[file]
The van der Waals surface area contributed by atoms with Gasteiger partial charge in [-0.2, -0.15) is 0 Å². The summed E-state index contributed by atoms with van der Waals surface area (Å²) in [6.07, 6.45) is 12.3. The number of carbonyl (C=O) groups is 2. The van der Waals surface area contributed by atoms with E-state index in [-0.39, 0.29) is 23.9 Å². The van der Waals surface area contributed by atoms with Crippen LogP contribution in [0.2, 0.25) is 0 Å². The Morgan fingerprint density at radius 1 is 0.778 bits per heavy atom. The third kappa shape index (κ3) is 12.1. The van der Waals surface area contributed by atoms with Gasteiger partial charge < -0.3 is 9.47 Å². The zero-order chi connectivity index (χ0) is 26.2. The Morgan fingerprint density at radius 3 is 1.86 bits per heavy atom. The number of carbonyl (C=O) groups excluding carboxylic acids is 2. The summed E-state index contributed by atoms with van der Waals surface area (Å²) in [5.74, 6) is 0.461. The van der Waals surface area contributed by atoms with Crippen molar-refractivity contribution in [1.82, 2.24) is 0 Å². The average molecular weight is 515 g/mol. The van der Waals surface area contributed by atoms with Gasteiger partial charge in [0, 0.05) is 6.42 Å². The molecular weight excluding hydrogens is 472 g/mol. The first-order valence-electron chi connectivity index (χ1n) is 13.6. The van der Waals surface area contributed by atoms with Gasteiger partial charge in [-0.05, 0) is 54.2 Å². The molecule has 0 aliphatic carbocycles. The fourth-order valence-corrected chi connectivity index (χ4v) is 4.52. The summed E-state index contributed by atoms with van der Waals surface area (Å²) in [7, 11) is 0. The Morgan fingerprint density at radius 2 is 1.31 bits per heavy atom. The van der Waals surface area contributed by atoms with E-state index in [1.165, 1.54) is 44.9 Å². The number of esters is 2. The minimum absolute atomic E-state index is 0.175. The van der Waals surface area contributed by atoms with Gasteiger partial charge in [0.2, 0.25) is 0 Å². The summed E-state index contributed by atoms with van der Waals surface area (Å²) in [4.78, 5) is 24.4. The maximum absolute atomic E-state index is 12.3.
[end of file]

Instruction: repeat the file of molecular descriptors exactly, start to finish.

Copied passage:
The van der Waals surface area contributed by atoms with Gasteiger partial charge in [-0.2, -0.15) is 0 Å². The summed E-state index contributed by atoms with van der Waals surface area (Å²) in [6.07, 6.45) is 12.3. The number of carbonyl (C=O) groups is 2. The van der Waals surface area contributed by atoms with E-state index in [-0.39, 0.29) is 23.9 Å². The van der Waals surface area contributed by atoms with Crippen LogP contribution in [0.2, 0.25) is 0 Å². The Morgan fingerprint density at radius 1 is 0.778 bits per heavy atom. The third kappa shape index (κ3) is 12.1. The van der Waals surface area contributed by atoms with Gasteiger partial charge < -0.3 is 9.47 Å². The zero-order chi connectivity index (χ0) is 26.2. The Morgan fingerprint density at radius 3 is 1.86 bits per heavy atom. The number of carbonyl (C=O) groups excluding carboxylic acids is 2. The summed E-state index contributed by atoms with van der Waals surface area (Å²) in [5.74, 6) is 0.461. The van der Waals surface area contributed by atoms with Crippen molar-refractivity contribution in [1.82, 2.24) is 0 Å². The average molecular weight is 515 g/mol. The van der Waals surface area contributed by atoms with Gasteiger partial charge in [0, 0.05) is 6.42 Å². The molecular weight excluding hydrogens is 472 g/mol. The first-order valence-electron chi connectivity index (χ1n) is 13.6. The van der Waals surface area contributed by atoms with Gasteiger partial charge in [-0.05, 0) is 54.2 Å². The molecule has 0 aliphatic carbocycles. The fourth-order valence-corrected chi connectivity index (χ4v) is 4.52. The summed E-state index contributed by atoms with van der Waals surface area (Å²) in [7, 11) is 0. The Morgan fingerprint density at radius 2 is 1.31 bits per heavy atom. The van der Waals surface area contributed by atoms with E-state index in [1.165, 1.54) is 44.9 Å². The number of esters is 2. The minimum absolute atomic E-state index is 0.175. The van der Waals surface area contributed by atoms with Gasteiger partial charge in [0.2, 0.25) is 0 Å². The summed E-state index contributed by atoms with van der Waals surface area (Å²) in [4.78, 5) is 24.4. The maximum absolute atomic E-state index is 12.3.